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|Title: ||The Genetic Architecture of Locomotor Behavior in Drosophila melanogaster|
|Authors: ||Jordan, Katherine Wells|
|Advisors: ||Trudy Mackay, Committee Chair|
Bruce Weir, Committee Member
Robert Grossfeld, Committee Member
Michael Puruganan, Committee Member
|Keywords: ||QTL mapping|
|Issue Date: ||20-Dec-2006|
|Abstract: ||Locomotion is an integral component of most animal behaviors: movement is required for localization of food and mates, escape from predators, defense of territory, and response to stress. Many human neurological diseases (e.g., Parkinson's Disease and Huntington's Disease) are associated with locomotor deficits. Locomotion is a complex behavior, with variation in nature attributable to the joint segregation of multiple interacting quantitative trait loci (QTLs), with effects that are sensitive to the environment. Thus, understanding the genetic architecture of locomotor behavior is important from the dual perspectives of evolutionary biology and human health. However, our current knowledge falls short of the level of detail with which we ultimately seek to describe variation in locomotor behavior. We used complementary approaches in the model system Drosophila melanogaster to identify genes affecting locomotion: QTL mapping, followed by linkage disequilbrium mapping and association testing; artificial selection to derive lines for transcriptome analysis using microarrays; and P-element insertional mutagenesis to confirm the microarray results.
QTL mapping uncovered four regions that contribute to variation in locomotor reactivity (a component of locomotor behavior) between two lab stocks. Deficiency complementation mapping refined our large QTL into 12 smaller QTL, then complementation tests to mutations identified 13 positional candidate genes affecting locomotor reactivity, including Dopa decarboxylase (Ddc) and Catecholamines Up (Catsup). Linkage disequilibrium mapping in a natural population of 164 second chromosome substitution lines suggested polymorphisms at Ddc and Catsup were associated with naturally occurring genetic variation in locomotion.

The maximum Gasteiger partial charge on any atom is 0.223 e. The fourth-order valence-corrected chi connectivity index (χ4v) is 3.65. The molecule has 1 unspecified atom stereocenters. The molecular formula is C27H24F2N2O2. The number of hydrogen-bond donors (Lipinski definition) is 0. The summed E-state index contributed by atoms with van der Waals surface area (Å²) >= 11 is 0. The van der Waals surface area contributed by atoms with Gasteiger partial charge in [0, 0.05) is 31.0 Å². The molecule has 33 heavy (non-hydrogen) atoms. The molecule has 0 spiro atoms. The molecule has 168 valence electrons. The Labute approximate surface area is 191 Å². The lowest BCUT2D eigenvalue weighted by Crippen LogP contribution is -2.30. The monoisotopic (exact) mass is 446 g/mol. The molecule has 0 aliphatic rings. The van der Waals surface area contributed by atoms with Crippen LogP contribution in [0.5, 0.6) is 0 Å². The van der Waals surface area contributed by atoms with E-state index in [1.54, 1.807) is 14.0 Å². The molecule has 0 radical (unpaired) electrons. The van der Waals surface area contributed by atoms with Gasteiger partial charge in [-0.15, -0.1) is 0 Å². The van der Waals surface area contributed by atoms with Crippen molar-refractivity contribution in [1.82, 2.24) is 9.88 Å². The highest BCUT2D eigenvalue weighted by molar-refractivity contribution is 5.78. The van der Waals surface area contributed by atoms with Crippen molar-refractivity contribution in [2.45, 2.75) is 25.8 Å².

Another strategy to discover genes affecting complex behaviors is to combine artificial selection for divergent phenotypes with whole genome expression profiling. Artificial selection lines created from a genetically heterogeneous background were selected for 25 generations to derive replicate lines with divergent levels of locomotor reactivity. Transcription profiling identified nearly 1,800 probe sets that were differentially expressed between the selection lines. Functional tests of P-element mutations in ten differentially expressed genes confirmed seven novel candidate genes affecting locomotion. Many of the genes identified in this study have other functions in metabolism, nervous system development, and response to different stimuli, suggesting extensive pleiotropy among the genes affecting locomotor behavior.|
|Appears in Collections:||Dissertations|
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